- A new Harvard University report predicts that South Africa will sustain economic growth of 4.91% for the next 8 years until 2026.
- Other African countries such as Egypt, Tanzania and Mali.
- The report found that more diversified economies are set to grow faster.
South Africa will sustain average economic growth of 4.91% per year for the next 8 years until 2026, according to a new report by Harvard University’s Center for International Development. This far ahead of other projections, particularly that of the IMF, which only expects 1.5% in 2018 and 1.7% next year. The World Bank sees growth of 1.4% this year.
The report didn’t provide any details on South Africa’s economic growth case. It still lags behind projections for other African countries including Egypt with 6.63%, Tanzania 6.15%, Mali 5.89% and most notably Uganda with an expected annual economic growth of 7.49%
The ‘New Global Growth Projections’ report, released on Thursday, found that after a decade of commodity and oil-driven economic growth, diversified economies are set to grow faster.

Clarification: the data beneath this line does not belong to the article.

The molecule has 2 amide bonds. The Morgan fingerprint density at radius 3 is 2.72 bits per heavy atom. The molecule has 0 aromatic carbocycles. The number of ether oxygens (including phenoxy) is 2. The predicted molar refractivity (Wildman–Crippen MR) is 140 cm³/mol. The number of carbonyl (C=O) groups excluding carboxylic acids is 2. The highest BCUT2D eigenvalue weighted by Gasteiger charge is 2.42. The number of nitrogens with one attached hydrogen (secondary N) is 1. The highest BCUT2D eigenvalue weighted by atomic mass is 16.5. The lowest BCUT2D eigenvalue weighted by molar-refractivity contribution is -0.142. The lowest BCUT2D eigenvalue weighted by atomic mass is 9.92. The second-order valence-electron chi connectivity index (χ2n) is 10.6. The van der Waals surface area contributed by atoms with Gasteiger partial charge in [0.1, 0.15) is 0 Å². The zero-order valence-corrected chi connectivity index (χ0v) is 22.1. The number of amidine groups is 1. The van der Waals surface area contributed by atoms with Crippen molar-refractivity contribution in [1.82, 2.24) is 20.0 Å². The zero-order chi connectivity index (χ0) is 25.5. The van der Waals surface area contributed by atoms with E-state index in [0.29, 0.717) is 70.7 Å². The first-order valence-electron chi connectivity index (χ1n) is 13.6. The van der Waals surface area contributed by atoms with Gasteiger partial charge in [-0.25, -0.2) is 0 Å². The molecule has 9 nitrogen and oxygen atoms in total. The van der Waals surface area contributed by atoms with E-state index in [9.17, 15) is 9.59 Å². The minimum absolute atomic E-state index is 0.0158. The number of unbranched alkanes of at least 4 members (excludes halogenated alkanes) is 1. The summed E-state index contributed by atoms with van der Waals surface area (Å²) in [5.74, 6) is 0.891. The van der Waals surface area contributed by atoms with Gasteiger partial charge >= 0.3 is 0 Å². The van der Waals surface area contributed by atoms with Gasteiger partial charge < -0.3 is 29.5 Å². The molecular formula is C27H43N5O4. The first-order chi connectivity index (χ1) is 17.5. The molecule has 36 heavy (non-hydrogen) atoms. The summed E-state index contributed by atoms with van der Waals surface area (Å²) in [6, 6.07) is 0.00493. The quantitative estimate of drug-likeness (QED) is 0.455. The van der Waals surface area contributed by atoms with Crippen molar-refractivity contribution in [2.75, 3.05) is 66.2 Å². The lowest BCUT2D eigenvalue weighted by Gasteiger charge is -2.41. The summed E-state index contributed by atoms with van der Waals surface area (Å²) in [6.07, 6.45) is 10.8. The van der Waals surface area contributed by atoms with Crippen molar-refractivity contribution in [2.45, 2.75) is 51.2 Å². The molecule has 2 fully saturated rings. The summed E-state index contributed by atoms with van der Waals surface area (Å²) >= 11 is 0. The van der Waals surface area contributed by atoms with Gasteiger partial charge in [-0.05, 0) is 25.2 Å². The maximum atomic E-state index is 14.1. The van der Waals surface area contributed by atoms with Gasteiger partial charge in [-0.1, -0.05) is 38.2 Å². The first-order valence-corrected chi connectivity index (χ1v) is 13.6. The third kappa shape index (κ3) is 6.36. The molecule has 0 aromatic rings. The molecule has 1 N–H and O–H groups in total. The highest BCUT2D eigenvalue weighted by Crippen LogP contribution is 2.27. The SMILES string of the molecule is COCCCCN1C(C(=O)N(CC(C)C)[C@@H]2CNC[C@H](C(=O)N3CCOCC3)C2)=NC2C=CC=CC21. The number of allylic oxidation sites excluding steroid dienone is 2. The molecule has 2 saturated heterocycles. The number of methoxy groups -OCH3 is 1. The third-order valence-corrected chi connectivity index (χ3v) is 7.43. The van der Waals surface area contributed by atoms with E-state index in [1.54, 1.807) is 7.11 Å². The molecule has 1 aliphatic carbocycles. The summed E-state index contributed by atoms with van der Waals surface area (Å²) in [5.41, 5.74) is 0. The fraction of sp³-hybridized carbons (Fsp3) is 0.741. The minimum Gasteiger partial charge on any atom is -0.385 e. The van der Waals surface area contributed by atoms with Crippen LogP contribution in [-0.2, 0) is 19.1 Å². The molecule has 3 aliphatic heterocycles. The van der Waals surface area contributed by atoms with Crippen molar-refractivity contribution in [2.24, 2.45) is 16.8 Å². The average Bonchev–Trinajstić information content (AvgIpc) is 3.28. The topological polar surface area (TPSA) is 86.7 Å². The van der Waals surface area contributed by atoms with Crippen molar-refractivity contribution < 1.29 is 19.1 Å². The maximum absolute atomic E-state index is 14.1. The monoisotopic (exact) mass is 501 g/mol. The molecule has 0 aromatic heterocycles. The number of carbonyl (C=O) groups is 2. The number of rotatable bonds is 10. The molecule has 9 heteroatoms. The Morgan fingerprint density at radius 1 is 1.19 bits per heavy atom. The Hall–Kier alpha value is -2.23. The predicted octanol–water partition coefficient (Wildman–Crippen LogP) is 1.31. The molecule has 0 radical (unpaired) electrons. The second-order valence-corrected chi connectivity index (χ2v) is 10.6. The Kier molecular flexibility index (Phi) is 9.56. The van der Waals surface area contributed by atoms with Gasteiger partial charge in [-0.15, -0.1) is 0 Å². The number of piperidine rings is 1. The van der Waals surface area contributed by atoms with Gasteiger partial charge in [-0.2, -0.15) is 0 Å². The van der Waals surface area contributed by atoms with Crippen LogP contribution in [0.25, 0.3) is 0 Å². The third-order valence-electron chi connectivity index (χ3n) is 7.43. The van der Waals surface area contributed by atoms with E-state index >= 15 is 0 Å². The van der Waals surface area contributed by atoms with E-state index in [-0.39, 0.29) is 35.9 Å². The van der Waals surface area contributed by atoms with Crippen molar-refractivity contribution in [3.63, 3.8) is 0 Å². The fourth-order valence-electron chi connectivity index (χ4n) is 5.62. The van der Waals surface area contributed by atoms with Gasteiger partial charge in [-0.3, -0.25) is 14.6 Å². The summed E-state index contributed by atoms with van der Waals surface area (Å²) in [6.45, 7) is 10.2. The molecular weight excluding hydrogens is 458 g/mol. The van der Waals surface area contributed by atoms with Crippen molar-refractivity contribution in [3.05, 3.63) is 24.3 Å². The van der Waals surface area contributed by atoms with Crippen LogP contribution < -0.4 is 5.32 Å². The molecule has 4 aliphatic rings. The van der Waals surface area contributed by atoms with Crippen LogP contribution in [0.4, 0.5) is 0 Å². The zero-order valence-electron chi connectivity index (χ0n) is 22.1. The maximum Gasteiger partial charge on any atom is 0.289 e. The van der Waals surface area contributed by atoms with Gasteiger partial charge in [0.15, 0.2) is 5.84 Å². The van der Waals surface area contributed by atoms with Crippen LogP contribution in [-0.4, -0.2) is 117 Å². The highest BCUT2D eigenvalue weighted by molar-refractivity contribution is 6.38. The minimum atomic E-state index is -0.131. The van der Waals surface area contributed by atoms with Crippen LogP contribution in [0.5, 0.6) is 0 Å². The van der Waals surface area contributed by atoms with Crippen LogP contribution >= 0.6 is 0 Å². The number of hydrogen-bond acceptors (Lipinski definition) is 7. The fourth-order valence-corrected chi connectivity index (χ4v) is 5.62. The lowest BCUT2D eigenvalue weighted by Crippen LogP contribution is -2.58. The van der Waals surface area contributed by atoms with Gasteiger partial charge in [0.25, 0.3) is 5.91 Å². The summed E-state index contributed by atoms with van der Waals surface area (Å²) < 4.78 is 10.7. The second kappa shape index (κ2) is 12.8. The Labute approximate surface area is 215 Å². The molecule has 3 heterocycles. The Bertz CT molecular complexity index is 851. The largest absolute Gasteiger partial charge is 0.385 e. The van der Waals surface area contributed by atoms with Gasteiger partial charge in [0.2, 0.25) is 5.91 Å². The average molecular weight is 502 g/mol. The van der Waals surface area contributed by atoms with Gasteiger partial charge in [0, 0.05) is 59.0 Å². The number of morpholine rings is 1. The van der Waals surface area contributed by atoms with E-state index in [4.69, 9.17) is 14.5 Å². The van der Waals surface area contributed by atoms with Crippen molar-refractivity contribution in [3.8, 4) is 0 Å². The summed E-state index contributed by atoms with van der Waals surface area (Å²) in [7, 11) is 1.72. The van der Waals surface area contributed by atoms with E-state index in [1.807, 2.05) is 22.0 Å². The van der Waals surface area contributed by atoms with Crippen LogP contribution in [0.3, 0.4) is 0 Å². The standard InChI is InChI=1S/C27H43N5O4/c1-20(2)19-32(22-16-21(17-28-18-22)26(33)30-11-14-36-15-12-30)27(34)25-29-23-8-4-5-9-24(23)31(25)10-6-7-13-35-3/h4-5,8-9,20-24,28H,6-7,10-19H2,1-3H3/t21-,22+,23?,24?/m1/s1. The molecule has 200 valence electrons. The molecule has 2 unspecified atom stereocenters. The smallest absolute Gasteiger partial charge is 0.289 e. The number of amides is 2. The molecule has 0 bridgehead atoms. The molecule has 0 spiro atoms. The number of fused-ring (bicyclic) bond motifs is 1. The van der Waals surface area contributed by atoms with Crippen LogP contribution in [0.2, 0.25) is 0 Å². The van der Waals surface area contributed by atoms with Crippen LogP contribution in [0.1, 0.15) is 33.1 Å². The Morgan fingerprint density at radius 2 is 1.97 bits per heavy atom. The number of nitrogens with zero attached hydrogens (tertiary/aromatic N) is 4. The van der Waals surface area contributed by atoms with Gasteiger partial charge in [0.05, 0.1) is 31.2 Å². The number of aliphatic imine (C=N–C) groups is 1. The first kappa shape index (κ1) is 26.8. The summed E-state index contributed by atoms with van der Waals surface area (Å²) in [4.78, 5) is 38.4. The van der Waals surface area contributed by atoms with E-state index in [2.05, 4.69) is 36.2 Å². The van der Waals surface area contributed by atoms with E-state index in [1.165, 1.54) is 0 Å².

India and Uganda are set to be the fastest growing economies until 2026, with a 7.9% and 7.5% growth annually, respectively.
China will grow slower than India with 4.9% because it “has already realized many of the income gains from a diverse, complex economy,” the report found.
Other first world countries such as the US and UK are set to grow by only 3.07% and 3.69% – with Germany only expect to grow a meagre 2.38%.
The report states that if low-income countries want to experience rapid growth, economic diversification and complexity is a necessity.
“Many low-income countries, including Bangladesh, Venezuela, and Angola have failed to diversify their know how and face low growth prospects,” Sebastian Bustos, a researcher in trade and economic complexity methods, said.
“Others like India, Turkey, and the Philippines have successfully added productive capabilities to enter new sectors and will drive growth over the coming decade.”
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